At the Detroit auto show in January, we'll see the third generation of the now one-million-plus-selling Prius, which will still use a nickel-metal-hydride battery pack. A more expensive version, with a lithium-ion battery pack, arrives a year later, and Toyota already has announced that it will offer solar panels on the car's roof. In 2011, a plug-in model becomes available. Don't look for a big design change for the new Prius, as Toyota is sticking with the peaked roof and hatchback layout, a unique design that broadcasts the driver's green credentials. Another reason to preserve the shape is that the Japanese believe the Prius has Porsche 911-like icon potential.
What remains to be seen is how Toyota will incorporate the Prius look into two additional variants, a five-seat crossover due in 2010 and a seven-seater planned for 2011. Toyota will hybridize many more models, including the Sienna minivan, the new Venza crossover, the Corolla (all by 2012), and the next-generation RAV4 (2013). In fact, by 2020, all Toyota models are scheduled to be available in hybrid form.
At this month's Los Angeles auto show, we expect Lexus to unveil the next-generation RX450h, which likely will be sleeker and roomier but also lighter and better to drive than the current high-luxe crossover hybrid. The big news in Lexus hybrids, however, happens in Detroit, where the brand will reveal its first dedicated hybrid model, one that will emphasize fuel economy rather than performance. The small four-door hatchback will use a 2.5-liter four-cylinder engine instead of a V-6. The design is said to be derived from the Toyota Hybrid X show car.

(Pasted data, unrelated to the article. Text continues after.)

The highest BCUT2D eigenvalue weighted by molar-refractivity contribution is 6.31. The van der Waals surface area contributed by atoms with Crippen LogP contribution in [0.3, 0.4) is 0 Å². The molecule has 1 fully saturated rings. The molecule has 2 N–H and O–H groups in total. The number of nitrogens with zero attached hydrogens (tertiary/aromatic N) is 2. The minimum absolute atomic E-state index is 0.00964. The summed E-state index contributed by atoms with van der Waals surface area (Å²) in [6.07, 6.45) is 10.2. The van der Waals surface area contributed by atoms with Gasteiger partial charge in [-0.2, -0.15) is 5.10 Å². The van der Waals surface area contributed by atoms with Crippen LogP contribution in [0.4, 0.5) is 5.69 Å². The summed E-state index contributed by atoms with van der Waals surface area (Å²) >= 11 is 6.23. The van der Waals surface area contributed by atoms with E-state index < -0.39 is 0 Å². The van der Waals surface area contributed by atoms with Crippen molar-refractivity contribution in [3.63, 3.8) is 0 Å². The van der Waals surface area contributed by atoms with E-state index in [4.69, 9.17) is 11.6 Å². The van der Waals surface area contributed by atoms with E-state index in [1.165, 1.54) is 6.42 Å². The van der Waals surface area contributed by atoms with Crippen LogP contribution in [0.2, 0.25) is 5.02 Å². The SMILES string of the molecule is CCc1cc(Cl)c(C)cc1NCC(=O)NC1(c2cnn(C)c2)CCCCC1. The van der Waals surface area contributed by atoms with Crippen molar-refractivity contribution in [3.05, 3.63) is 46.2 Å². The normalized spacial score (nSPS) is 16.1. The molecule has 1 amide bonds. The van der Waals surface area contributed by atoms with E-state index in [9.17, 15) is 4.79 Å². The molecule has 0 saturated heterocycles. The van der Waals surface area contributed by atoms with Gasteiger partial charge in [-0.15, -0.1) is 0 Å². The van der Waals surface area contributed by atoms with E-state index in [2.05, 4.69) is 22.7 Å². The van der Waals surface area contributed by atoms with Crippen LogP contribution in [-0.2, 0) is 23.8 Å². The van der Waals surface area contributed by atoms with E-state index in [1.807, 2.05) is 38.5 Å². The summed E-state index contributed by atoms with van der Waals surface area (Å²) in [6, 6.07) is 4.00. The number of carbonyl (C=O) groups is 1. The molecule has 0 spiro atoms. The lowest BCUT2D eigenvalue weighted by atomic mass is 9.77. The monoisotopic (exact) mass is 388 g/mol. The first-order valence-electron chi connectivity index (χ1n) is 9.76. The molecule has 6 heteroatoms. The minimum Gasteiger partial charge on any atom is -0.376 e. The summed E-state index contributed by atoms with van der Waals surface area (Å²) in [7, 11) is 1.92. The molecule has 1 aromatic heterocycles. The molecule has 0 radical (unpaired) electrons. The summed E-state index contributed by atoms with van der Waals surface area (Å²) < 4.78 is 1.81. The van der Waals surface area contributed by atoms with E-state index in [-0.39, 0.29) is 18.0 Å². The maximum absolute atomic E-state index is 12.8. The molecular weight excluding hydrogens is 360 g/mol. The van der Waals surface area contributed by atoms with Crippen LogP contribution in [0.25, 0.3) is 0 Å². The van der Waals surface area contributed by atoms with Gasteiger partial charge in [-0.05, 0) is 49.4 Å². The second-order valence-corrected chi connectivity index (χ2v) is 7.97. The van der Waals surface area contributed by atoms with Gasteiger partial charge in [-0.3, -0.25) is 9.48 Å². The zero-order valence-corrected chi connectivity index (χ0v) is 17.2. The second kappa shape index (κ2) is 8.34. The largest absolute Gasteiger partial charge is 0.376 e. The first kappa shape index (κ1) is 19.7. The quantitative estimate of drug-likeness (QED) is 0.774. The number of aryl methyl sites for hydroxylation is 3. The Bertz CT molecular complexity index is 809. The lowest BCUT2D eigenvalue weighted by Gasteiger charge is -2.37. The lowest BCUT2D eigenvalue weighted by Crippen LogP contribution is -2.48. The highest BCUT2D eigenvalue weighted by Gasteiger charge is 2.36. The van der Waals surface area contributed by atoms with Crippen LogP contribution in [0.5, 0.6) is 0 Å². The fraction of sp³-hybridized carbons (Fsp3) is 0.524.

The 2000 Honda Insight was the first hybrid sold in America, but the tiny two-seater, which ended production in 2006, never caught on with the public when it was new. Now, though, used Insights are hot commodities, with values jumping and even dedicated Insight resellers emerging. So Honda will capitalize on the renewed value of the Insight name by using it for the company's new, hybrid-only Prius-fighter, which premiered at the Paris show and will go on sale in April '09. Honda plans to fill 100,000 North American orders annually. The four-door hatchback will be smaller than the Civic and less expensive than the Civic Hybrid (which costs $24,220 and will continue to be built) and the $22,720 Toyota Prius.
Honda also is working on a second dedicated hybrid model, a sporty two-seat (or possibly two-plus-two) hatch that revives the spirit of the Honda CRX. Previewed last year by the CR-Z show car, this hybrid funster is expected to go on sale as a 2011 model. Finally, Honda is working on a hybrid version of its wildly popular entry-level Fit, which would join the family in 2011 or 2012.